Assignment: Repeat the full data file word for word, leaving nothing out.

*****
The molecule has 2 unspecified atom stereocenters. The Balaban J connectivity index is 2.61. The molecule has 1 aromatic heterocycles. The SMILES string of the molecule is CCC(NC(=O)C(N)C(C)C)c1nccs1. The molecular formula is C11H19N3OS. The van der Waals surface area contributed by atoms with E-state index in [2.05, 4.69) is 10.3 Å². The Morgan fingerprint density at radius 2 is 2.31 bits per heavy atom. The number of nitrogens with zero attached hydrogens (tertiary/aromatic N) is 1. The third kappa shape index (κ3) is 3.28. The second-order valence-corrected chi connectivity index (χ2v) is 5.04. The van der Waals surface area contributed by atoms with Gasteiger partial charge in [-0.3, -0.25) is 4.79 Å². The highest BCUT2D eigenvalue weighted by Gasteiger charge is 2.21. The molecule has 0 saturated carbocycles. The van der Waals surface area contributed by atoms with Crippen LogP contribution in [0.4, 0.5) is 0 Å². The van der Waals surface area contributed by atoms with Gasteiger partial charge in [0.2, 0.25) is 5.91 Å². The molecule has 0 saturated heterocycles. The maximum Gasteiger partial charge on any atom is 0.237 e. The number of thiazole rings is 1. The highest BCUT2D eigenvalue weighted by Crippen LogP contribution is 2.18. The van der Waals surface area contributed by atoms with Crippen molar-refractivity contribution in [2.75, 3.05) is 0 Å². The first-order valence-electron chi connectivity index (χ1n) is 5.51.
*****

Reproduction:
The molecule has 2 unspecified atom stereocenters. The Balaban J connectivity index is 2.61. The molecule has 1 aromatic heterocycles. The SMILES string of the molecule is CCC(NC(=O)C(N)C(C)C)c1nccs1. The molecular formula is C11H19N3OS. The van der Waals surface area contributed by atoms with E-state index in [2.05, 4.69) is 10.3 Å². The Morgan fingerprint density at radius 2 is 2.31 bits per heavy atom. The number of nitrogens with zero attached hydrogens (tertiary/aromatic N) is 1. The third kappa shape index (κ3) is 3.28. The second-order valence-corrected chi connectivity index (χ2v) is 5.04. The van der Waals surface area contributed by atoms with Gasteiger partial charge in [-0.3, -0.25) is 4.79 Å². The highest BCUT2D eigenvalue weighted by Gasteiger charge is 2.21. The molecule has 0 saturated carbocycles. The van der Waals surface area contributed by atoms with Crippen LogP contribution in [0.4, 0.5) is 0 Å². The van der Waals surface area contributed by atoms with Gasteiger partial charge in [0.2, 0.25) is 5.91 Å². The molecule has 0 saturated heterocycles. The maximum Gasteiger partial charge on any atom is 0.237 e. The number of thiazole rings is 1. The highest BCUT2D eigenvalue weighted by Crippen LogP contribution is 2.18. The van der Waals surface area contributed by atoms with Crippen molar-refractivity contribution in [2.75, 3.05) is 0 Å². The first-order valence-electron chi connectivity index (χ1n) is 5.51.